Wednesday, February 17, 2010

Establishing Reciprocal Relationships with Families

Assessing Children's Development and Learning

Planing Curriculum to Achieve Important Goals

Teaching to Enhance Development and Learning

Creating a Caring Community of Learners

Thursday, February 11, 2010

Tips for Working with Groups to Identify Mental Models

Tips for Working with Groups to Identify Beliefs

When working in groups it is helpful to identify what beliefs we each bring to our work. When exploring a topic, a quick and easy way to identify beliefs in a group is to ask each person to write down a belief they have about a particular topic on a notecard.

If for example, you were exploring beliefs about sustainability, you would ask people to write down a belief they have about sustainability i.e. A belief I have about sustainability is ______. I often ask for a couple of people to share a belief with the group before people write their belief down. This will help give an example for the group. It will also demonstrate that there is no right answer. There are no right or wrong beliefs. It is an opportunity to think about what we believe and to explore with others their beliefs.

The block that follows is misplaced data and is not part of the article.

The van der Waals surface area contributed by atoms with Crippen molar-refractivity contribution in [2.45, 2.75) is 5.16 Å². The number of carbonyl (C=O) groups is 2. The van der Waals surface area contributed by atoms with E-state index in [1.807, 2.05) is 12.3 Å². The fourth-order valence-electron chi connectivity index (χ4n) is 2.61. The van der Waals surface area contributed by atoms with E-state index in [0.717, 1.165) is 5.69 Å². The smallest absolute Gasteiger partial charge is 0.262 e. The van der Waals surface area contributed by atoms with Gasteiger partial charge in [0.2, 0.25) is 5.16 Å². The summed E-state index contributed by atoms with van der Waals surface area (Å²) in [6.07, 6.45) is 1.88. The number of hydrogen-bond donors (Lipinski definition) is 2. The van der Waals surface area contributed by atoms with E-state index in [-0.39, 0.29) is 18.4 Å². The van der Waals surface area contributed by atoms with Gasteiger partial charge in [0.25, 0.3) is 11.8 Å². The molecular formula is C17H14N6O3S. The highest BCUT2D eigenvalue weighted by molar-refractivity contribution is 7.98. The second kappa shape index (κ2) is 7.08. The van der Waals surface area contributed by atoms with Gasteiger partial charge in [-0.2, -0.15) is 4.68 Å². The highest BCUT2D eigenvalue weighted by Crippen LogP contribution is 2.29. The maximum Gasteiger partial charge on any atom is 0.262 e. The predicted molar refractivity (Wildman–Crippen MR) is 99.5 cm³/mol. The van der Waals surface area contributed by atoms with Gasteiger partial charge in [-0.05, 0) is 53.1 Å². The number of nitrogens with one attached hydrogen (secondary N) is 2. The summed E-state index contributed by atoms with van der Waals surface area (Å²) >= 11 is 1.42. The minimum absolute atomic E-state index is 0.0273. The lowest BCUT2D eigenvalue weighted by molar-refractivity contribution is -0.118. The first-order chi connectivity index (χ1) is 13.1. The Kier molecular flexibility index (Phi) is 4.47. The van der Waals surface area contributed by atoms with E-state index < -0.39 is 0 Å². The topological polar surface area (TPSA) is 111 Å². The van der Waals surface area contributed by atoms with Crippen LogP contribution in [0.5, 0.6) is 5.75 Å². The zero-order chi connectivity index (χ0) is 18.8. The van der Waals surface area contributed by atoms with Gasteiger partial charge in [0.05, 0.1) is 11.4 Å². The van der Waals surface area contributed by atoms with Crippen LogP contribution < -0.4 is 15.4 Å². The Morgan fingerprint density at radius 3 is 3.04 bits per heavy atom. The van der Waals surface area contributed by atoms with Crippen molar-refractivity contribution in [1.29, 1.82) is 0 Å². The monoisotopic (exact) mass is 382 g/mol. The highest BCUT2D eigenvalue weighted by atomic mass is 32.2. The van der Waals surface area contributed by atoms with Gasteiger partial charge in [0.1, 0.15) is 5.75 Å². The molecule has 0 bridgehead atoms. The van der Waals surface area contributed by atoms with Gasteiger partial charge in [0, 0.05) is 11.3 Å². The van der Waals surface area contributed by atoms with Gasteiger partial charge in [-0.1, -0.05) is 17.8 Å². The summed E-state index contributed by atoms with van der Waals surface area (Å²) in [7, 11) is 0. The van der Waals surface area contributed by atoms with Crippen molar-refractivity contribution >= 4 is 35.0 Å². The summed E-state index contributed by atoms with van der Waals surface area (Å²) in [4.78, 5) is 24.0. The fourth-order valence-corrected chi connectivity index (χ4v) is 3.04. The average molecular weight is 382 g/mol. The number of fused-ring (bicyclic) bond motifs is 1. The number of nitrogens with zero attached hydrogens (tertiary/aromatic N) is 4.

After people write down their belief, ask them to stand up and walk around the room to find someone not at their table to share their belief with, and to learn the other person’s belief. People can bring pencils, and take notes, it is not a memory test.

After this, ask them to find a second person to pair with, and in this round each person will share what they learned from the first person they talked to. Then each person will go back to their tables and discuss the beliefs they learned about, the patterns and themes they are noticing, and anything that surprised them. Some reflection about how this applies to the groups ability to work together is very useful.